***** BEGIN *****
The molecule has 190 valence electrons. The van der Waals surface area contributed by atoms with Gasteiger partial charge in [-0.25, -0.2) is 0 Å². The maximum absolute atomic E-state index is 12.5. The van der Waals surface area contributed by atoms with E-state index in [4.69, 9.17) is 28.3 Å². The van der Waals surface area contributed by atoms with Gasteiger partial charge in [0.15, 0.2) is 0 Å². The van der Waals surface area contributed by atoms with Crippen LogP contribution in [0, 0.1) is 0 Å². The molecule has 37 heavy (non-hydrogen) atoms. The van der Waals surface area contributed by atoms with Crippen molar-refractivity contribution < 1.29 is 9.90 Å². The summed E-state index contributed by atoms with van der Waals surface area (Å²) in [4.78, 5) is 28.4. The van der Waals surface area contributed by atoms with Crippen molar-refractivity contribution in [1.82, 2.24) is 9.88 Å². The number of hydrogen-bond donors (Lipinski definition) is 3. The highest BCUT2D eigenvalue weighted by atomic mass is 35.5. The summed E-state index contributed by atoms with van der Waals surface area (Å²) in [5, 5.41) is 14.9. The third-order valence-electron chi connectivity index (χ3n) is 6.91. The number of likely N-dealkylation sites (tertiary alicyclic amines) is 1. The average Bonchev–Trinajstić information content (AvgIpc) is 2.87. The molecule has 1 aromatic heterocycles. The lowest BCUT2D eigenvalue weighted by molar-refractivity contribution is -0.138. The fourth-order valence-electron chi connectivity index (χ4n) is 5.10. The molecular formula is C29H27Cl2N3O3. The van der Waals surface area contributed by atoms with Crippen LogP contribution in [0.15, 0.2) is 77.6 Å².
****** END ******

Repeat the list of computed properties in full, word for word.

The molecule has 190 valence electrons. The van der Waals surface area contributed by atoms with Gasteiger partial charge in [-0.25, -0.2) is 0 Å². The maximum absolute atomic E-state index is 12.5. The van der Waals surface area contributed by atoms with E-state index in [4.69, 9.17) is 28.3 Å². The van der Waals surface area contributed by atoms with Gasteiger partial charge in [0.15, 0.2) is 0 Å². The van der Waals surface area contributed by atoms with Crippen LogP contribution in [0, 0.1) is 0 Å². The molecule has 37 heavy (non-hydrogen) atoms. The van der Waals surface area contributed by atoms with Crippen molar-refractivity contribution < 1.29 is 9.90 Å². The summed E-state index contributed by atoms with van der Waals surface area (Å²) in [4.78, 5) is 28.4. The van der Waals surface area contributed by atoms with Crippen molar-refractivity contribution in [1.82, 2.24) is 9.88 Å². The number of hydrogen-bond donors (Lipinski definition) is 3. The highest BCUT2D eigenvalue weighted by atomic mass is 35.5. The summed E-state index contributed by atoms with van der Waals surface area (Å²) in [5, 5.41) is 14.9. The third-order valence-electron chi connectivity index (χ3n) is 6.91. The number of likely N-dealkylation sites (tertiary alicyclic amines) is 1. The average Bonchev–Trinajstić information content (AvgIpc) is 2.87. The molecule has 1 aromatic heterocycles. The lowest BCUT2D eigenvalue weighted by molar-refractivity contribution is -0.138. The fourth-order valence-electron chi connectivity index (χ4n) is 5.10. The molecular formula is C29H27Cl2N3O3. The van der Waals surface area contributed by atoms with Crippen LogP contribution in [0.15, 0.2) is 77.6 Å².